Bibian Mentel, a champion Dutch snowboarder who lost her lower right leg to cancer, then returned to the sport a few months later and dominated it for the next 16 years, died on Monday at her home in Loosdrecht, the Netherlands. She was 48.
After losing her leg, Ms. Mentel had continued to struggle with cancer throughout her career, and in March she announced that it had spread to her brain and was inoperable. Her death was confirmed by a representative of her nonprofit organization, the Mentelity Foundation.
Ms. Mentel, a steely-eyed competitor who won gold medals at the 2014 and 2018 Winter Paralympic Games, was widely considered among the best snowboarders in the world. She was also a celebrity in the Netherlands, where her athletic achievements, inspirational life story and natural sense of poise and glamour made her the subject of fashion-magazine cover articles and television profiles.
“Thank you for everything you have given and shared with us,” Prince Constantijn, the younger brother of King Willem-Alexander of the Netherlands, wrote on Twitter. “Everyone you touched with your optimism and persistence has become a better person.”
Ms. Mentel was already a six-time Dutch champion in the halfpipe and snowboard cross events when she injured her right ankle while training for the 2002 Winter Olympics. Doctors found a tumor on her tibia — a recurrence of a cancer that had first appeared in 1999. They removed her right leg below her knee in 2001.
She was told she wouldn’t snowboard again. But she was soon back on the slopes, competing against able-bodied snowboarders, and seven months after her surgery she won a gold medal at the Dutch snowboarding championships.
Ms. Mentel continued to compete, and win, in para snowboarding events, even as her cancer reappeared in 2004, this time in her lungs. Over the next 11 years doctors performed five operations, each time removing a bit of lung.
She joined several other para snowboarders in successfully lobbying the International Paralympic Committee to add their sport to the Winter Paralympics in Sochi, Russia, in 2014. She carried the flag for the Netherlands at the opening ceremony and captured a gold medal in snowboard cross.
Her cancer returned in 2016; this time doctors said there was nothing they could do. She went home and told her husband, Edwin Spee, and her children that she would die soon. Mr. Spee began searching for alternatives, and soon found a doctor with an advanced treatment.
It worked, but the next year doctors found cancer yet again, this time in her neck. Though they were able to push it into remission, the treatment greatly weakened her neck vertebrae, and one of them had to be replaced with a titanium prosthesis — “my permanent jewelry,” she would joke.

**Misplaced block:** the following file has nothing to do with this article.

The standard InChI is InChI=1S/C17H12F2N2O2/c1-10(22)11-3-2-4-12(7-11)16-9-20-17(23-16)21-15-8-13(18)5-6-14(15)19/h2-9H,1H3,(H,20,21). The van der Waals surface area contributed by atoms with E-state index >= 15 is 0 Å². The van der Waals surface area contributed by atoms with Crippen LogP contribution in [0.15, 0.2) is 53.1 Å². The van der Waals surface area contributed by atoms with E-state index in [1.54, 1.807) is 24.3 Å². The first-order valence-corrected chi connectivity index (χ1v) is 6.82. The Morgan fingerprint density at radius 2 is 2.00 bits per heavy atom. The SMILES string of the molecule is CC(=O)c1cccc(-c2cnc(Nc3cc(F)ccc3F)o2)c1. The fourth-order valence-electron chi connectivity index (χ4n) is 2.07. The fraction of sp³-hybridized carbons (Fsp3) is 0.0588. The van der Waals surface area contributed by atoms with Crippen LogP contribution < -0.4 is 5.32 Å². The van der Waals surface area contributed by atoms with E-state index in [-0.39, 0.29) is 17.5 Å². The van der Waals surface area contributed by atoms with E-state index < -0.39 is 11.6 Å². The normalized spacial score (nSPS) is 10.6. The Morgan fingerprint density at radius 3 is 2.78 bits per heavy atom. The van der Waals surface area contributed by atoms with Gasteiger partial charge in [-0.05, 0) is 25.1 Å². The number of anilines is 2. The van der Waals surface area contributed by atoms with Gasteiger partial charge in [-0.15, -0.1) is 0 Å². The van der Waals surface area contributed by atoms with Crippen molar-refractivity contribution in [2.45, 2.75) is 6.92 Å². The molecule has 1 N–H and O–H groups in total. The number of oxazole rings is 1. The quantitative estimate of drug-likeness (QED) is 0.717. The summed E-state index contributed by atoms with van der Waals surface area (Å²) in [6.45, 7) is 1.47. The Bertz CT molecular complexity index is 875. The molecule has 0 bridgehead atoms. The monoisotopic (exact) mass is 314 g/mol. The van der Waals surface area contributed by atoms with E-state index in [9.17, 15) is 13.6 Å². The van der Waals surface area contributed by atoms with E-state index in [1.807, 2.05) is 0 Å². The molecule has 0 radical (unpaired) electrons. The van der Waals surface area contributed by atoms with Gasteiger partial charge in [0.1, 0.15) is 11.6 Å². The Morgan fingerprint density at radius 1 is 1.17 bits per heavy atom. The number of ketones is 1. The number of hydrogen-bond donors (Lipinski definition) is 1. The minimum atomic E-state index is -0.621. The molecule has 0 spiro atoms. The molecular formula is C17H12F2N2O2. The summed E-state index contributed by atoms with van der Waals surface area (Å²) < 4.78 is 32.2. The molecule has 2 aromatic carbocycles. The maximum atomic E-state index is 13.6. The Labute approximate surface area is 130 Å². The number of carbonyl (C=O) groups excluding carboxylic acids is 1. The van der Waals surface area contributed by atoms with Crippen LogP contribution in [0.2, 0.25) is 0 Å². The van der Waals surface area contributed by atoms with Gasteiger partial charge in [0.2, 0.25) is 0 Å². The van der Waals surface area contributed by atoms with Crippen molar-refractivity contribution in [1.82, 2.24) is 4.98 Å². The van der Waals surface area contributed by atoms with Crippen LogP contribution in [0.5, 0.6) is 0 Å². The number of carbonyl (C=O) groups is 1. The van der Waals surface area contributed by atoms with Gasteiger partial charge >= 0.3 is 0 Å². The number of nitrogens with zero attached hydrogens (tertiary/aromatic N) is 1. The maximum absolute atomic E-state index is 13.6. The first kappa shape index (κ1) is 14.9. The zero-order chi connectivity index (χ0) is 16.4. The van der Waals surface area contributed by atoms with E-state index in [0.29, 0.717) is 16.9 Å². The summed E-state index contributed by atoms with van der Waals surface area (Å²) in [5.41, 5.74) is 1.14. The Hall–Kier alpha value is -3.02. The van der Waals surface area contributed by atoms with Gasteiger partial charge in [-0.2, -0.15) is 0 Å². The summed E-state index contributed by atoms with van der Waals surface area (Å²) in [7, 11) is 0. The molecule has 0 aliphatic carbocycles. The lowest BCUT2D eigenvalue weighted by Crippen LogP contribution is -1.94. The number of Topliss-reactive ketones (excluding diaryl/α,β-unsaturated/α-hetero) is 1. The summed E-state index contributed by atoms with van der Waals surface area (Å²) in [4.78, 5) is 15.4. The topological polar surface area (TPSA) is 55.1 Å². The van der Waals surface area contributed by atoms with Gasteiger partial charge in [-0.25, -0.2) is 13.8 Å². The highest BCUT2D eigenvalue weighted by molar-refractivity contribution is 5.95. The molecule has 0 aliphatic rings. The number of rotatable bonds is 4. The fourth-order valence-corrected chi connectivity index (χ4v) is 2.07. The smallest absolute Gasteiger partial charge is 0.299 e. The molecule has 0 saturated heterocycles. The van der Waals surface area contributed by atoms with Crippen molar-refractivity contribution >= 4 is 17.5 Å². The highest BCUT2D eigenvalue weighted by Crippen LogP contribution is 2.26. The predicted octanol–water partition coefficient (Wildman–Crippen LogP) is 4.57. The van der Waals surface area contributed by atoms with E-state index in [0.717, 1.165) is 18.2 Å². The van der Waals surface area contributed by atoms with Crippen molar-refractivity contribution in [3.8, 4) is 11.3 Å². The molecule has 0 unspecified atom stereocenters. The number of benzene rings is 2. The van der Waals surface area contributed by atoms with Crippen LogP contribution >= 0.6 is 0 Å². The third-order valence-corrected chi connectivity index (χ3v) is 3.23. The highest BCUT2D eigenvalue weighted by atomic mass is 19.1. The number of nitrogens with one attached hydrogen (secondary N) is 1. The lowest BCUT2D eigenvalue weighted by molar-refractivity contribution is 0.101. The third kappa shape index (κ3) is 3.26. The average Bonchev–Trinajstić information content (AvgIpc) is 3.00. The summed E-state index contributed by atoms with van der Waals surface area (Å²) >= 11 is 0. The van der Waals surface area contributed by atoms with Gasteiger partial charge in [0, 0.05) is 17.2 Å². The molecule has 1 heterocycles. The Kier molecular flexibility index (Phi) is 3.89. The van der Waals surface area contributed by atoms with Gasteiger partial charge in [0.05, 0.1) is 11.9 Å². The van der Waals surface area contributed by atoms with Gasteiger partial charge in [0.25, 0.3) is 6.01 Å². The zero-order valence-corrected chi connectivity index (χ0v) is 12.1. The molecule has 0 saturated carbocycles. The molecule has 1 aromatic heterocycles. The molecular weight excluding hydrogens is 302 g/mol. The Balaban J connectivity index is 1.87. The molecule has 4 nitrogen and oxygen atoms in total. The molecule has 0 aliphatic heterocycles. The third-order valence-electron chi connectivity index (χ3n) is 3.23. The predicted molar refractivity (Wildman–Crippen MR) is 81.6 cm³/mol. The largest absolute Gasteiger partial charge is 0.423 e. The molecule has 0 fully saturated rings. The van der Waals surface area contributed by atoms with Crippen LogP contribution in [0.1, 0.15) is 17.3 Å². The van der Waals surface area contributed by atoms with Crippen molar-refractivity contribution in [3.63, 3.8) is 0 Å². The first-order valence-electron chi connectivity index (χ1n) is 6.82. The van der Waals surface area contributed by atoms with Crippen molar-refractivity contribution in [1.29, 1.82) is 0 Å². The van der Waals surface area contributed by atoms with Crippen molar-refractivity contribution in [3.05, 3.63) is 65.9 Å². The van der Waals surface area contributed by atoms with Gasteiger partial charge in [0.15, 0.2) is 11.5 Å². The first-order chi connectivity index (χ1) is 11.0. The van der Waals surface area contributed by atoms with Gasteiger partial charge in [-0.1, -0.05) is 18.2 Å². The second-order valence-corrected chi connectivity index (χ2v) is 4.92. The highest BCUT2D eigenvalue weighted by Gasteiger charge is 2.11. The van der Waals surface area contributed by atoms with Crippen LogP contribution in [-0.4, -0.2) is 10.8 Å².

The back-to-back bouts with cancer kept her out of competition for many months, and most of her sponsors dropped her. She had to rely on crowdfunding to get to the 2018 Winter Paralympic Games, in Pyeongchang, South Korea.
Once again she carried the Dutch flag in the opening ceremony, and once again she won gold — twice, in the banked slalom and again in snowboard cross.
“I heard a rumor that she has 128 gold medals in her house, and I don’t think that’s an exaggeration,” said Amy Purdy, an American para snowboarder, in a podcast interview with Ms. Mentel. “I have traveled the world and competed with her for my entire snowboarding career, and she has won gold every single time.”
Bibian Karina Mentel was born on Sept. 27, 1972, in Utrecht, the Netherlands, the daughter of Theo Mentel, a contractor, and Maude Meijlink.
She is survived by her mother; her husband; a son from a previous relationship, Julian van de Kamp; two stepdaughters, Laila and Annabella Spee; and a half sister, Jody Mentel.
Ms. Mentel studied law for a year before becoming a professional snowboarder. She received a degree in sports management from the Randstad Topsport Academy in 2004 and a master’s in sports management from the Johan Cruyff Institute in 2014. She retired from snowboarding in 2018 to focus on her nonprofit, which helps children with disabilities compete in sports.
During surgery after yet another recurrence of cancer in 2018, Ms. Mentel lost feeling in her lower body. She began using a wheelchair — and a few months later competed in the Dutch version of “Dancing With the Stars.”
“As an athlete, it’s a funny thing — people look up to you, put you on a pedestal, think you’re capable of doing anything,” she said during a TEDx talk in 2018, just before her surgery. “A week later, suddenly you’re disabled, and now people were telling me what I could not do. And this made me really rebellious. Because, let’s be honest: The more people were telling me what I could not do, the more I wanted to prove them wrong.”